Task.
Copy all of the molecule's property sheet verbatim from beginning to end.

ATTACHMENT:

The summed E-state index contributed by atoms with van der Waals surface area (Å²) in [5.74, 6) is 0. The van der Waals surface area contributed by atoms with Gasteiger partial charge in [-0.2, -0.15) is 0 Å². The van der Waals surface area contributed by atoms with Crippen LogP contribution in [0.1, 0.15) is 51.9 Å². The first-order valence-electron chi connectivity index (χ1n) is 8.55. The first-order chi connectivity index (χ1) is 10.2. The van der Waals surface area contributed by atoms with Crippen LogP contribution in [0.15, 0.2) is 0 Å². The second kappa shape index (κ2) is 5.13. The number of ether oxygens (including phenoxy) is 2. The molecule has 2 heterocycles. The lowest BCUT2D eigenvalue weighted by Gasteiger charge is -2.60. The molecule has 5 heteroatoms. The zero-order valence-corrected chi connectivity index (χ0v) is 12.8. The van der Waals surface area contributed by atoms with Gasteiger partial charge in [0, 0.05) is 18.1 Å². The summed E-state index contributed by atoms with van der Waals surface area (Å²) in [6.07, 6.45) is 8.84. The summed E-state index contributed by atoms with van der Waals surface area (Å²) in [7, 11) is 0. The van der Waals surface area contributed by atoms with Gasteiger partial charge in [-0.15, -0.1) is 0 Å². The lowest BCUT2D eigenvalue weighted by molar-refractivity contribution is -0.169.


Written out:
The summed E-state index contributed by atoms with van der Waals surface area (Å²) in [5.74, 6) is 0. The van der Waals surface area contributed by atoms with Gasteiger partial charge in [-0.2, -0.15) is 0 Å². The van der Waals surface area contributed by atoms with Crippen LogP contribution in [0.1, 0.15) is 51.9 Å². The first-order valence-electron chi connectivity index (χ1n) is 8.55. The first-order chi connectivity index (χ1) is 10.2. The van der Waals surface area contributed by atoms with Crippen LogP contribution in [0.15, 0.2) is 0 Å². The second kappa shape index (κ2) is 5.13. The number of ether oxygens (including phenoxy) is 2. The molecule has 2 heterocycles. The lowest BCUT2D eigenvalue weighted by Gasteiger charge is -2.60. The molecule has 5 heteroatoms. The zero-order valence-corrected chi connectivity index (χ0v) is 12.8. The van der Waals surface area contributed by atoms with Gasteiger partial charge in [0, 0.05) is 18.1 Å². The summed E-state index contributed by atoms with van der Waals surface area (Å²) in [6.07, 6.45) is 8.84. The summed E-state index contributed by atoms with van der Waals surface area (Å²) in [7, 11) is 0. The van der Waals surface area contributed by atoms with Gasteiger partial charge in [-0.15, -0.1) is 0 Å². The lowest BCUT2D eigenvalue weighted by molar-refractivity contribution is -0.169.